This trip had an interesting start, as I was back from London without much sleep and decided to take advantage of good weather on Monday and Tuesday (Sep 15-16) to head out. But first I was supposed to pick up some new pants from Beyond Clothing, and waited at the Seattle store for the UPS truck to arrive with said trousers. As I finally had to head out the door from the no show truck, they sent me to their warehouse in Kent to pick up a pair on the way to the mountain. No belt on these puppies so I stopped at my buddy's house in Puyallup to get one. They told me I am the first one with these as they are not for sale yet. These shopping delays had me on the trail past 3:30 Pm on Monday.
This trip was really about gear testing, mostly the clothing and a ZPacks specially made Cuben EVent jacket (long cut). My rest system, as of course I had no permits and I was simply going to rest and not camp, consisted of clothing, my 9.7 oz quilt, a custom 3/4 length bivy (made for me 2 years ago) and my new ZPacks XLarge Long jacket for the top. I also sported a half length Z Rest pad and used my pointy hat for my feet. Add in a few more items and my pack weight was 8 lbs, plus not knowing how long I was going to be out, I had about 6 pounds of food.
I might call this the "freedom hike" as I had no itinerary and the option to quit at any point along the way with transport available via my InReach. I set off and enjoyed about 4 hours of daylight and a delightful evening on the Cowlitz Divide, though Indian Bar and over Panhandle Gap to Summerland. The quarter moon rose, the stars were ablaze and I had expansive views through this whole section, albeit without color. As I approached Panhandle Gap the moon disappeared behind a dark cloud and incredibly, exactly at the Gap, it started to rain and hail on me. "Really!?" I said out loud and unfortunately had packed my rain jacket deep inside my pack as I didn't expect to use it until the next day. Hail pelted me as I dug through the pack and finally donned the jacket and crossed the snowless Gap in the rain/hail mix. Somewhere at the bottom I lost the trail and spent 15 minutes reacquiring it in the indistinct features of dark sky and wet rock. By the time I got to Summerland the moon was shining again along with the stars. My own personal rain cloud, I guess. Well I did want to test the clothing under various conditions. By the time I was slightly above the Fryingpan Creek trailhead I figured I should get some sleep, so set up my system in a soft spot right next to the trail and caught about an hour and a half. I awoke to lightening skies so quickly packed up and headed out. Physically things still felt good although I am not so fast going up hill. Tuesday the 16th was clear and very pleasant, on the warm side, and I saw a few people around the Sunrise area as I continued CCW. By the time I got to Skyscraper Pass the clouds were moving in and one could see a change in weather was afoot, as predicted.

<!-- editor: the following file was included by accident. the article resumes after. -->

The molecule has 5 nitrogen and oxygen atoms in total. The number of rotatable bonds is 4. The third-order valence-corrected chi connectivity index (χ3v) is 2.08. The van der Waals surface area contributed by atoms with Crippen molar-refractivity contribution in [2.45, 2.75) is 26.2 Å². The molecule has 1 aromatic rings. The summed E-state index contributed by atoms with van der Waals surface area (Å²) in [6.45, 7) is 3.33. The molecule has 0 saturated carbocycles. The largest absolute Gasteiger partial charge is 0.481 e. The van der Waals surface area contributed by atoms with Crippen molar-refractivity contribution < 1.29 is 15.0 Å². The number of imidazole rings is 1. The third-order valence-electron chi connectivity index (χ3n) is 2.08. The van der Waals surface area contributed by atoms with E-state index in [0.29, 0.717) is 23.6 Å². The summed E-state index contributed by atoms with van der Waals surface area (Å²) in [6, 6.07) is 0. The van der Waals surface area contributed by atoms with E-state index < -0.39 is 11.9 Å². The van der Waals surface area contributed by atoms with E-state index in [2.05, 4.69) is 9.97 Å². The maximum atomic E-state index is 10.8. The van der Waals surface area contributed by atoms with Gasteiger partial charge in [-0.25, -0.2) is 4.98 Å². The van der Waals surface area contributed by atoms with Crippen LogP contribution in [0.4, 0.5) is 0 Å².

I wondered when I was going to get some decent sleep and finally stopped above Dick Creek and bedded down again, this time for about 3 hours. After getting up and heading down the trail, I was distinctly aware that my sleep bank was getting precariously low and noticed its lack on my thinking and my swiftness. However, I was still quite enjoying myself in my nighttime wanderings, having heard bugling elk, startled by large creatures suddenly crashing away in the trees, and uttering one "holy sh$t" when a bat swooped right in front of my face. Fun times. It stopped being fun on the climb to Ipsut Pass, as the motor was really running out of gas and I felt some blisters coming on on my little toes. Interesting as I have over 200 trail miles on my Inov8 TrailRocs and haven't had to hit the foot kit for years. When I stopped to address the problem I discovered that my stuff sack with all the foot goodies contained a bunch of useless wet stuff, probably from the soaking it received on my Pasayten hike. I rummaged around and could only come up with wrapping my little toe with Elasticon as everything else was useless. Note to self, obtain waterproof container and redo first aid/foot kit. Anyway, I fully admit that by the time I reached Ipsut Pass I was worked, the first time since I started that my fun meter was pegging. As if to edge me in the right direction, I mistakingly somehow just followed the trail towards Eunice Lake. My wandering mind didn't realize something was amiss until I had wasted another 45 minutes on this side trip. As Mowich was my last pickup spot I decided that tackling the remaining 35 miles would certainly put me in the sufferfest realm. I texted my ride (man, I love that InReach!) and caught some sleep before the pickup, luckily testing my sleep system in the rain. I was too tired to move under shelter. I did come to a few realizations though: 1. Get some sleep before a big trip. 2. Start early for a normal schedule and plan to camp for quality rest. 3. Come to grips that in a few months I'll be 60, I can't play like I used to. 4. If I want to do night hiking, go for just one day like I did recently on my Curtis Ridge/Old Desolate trip. A reminder that one can always make a deposit into the experience bank. In this 40 hour period I covered 60 miles and 14,300 feet of elevation.